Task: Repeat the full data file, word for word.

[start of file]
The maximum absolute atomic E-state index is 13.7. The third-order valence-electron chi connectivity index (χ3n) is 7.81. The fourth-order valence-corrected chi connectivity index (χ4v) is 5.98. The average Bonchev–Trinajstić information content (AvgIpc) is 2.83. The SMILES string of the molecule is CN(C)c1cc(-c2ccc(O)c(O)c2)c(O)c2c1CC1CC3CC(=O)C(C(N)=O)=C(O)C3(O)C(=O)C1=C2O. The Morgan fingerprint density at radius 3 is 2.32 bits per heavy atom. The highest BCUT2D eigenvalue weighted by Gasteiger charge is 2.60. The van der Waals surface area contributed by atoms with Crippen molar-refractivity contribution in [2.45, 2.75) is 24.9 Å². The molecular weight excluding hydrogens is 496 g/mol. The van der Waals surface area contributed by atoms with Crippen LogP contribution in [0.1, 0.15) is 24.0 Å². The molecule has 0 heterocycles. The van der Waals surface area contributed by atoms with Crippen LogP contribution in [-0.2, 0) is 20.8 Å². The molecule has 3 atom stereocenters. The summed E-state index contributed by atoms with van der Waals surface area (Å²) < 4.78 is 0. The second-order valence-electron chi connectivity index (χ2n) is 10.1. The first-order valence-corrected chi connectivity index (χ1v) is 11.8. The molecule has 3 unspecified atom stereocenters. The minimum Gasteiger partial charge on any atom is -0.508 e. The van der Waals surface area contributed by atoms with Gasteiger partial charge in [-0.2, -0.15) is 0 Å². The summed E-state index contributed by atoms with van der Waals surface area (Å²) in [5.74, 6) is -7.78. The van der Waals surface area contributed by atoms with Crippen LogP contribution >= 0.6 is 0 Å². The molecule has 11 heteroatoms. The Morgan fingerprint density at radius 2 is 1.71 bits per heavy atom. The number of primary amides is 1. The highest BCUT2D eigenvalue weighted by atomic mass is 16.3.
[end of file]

The maximum absolute atomic E-state index is 13.7. The third-order valence-electron chi connectivity index (χ3n) is 7.81. The fourth-order valence-corrected chi connectivity index (χ4v) is 5.98. The average Bonchev–Trinajstić information content (AvgIpc) is 2.83. The SMILES string of the molecule is CN(C)c1cc(-c2ccc(O)c(O)c2)c(O)c2c1CC1CC3CC(=O)C(C(N)=O)=C(O)C3(O)C(=O)C1=C2O. The Morgan fingerprint density at radius 3 is 2.32 bits per heavy atom. The highest BCUT2D eigenvalue weighted by Gasteiger charge is 2.60. The van der Waals surface area contributed by atoms with Crippen molar-refractivity contribution in [2.45, 2.75) is 24.9 Å². The molecular weight excluding hydrogens is 496 g/mol. The van der Waals surface area contributed by atoms with Crippen LogP contribution in [0.1, 0.15) is 24.0 Å². The molecule has 0 heterocycles. The van der Waals surface area contributed by atoms with Crippen LogP contribution in [-0.2, 0) is 20.8 Å². The molecule has 3 atom stereocenters. The summed E-state index contributed by atoms with van der Waals surface area (Å²) < 4.78 is 0. The second-order valence-electron chi connectivity index (χ2n) is 10.1. The first-order valence-corrected chi connectivity index (χ1v) is 11.8. The molecule has 3 unspecified atom stereocenters. The minimum Gasteiger partial charge on any atom is -0.508 e. The van der Waals surface area contributed by atoms with Gasteiger partial charge in [-0.2, -0.15) is 0 Å². The summed E-state index contributed by atoms with van der Waals surface area (Å²) in [5.74, 6) is -7.78. The van der Waals surface area contributed by atoms with Crippen LogP contribution >= 0.6 is 0 Å². The molecule has 11 heteroatoms. The Morgan fingerprint density at radius 2 is 1.71 bits per heavy atom. The number of primary amides is 1. The highest BCUT2D eigenvalue weighted by atomic mass is 16.3.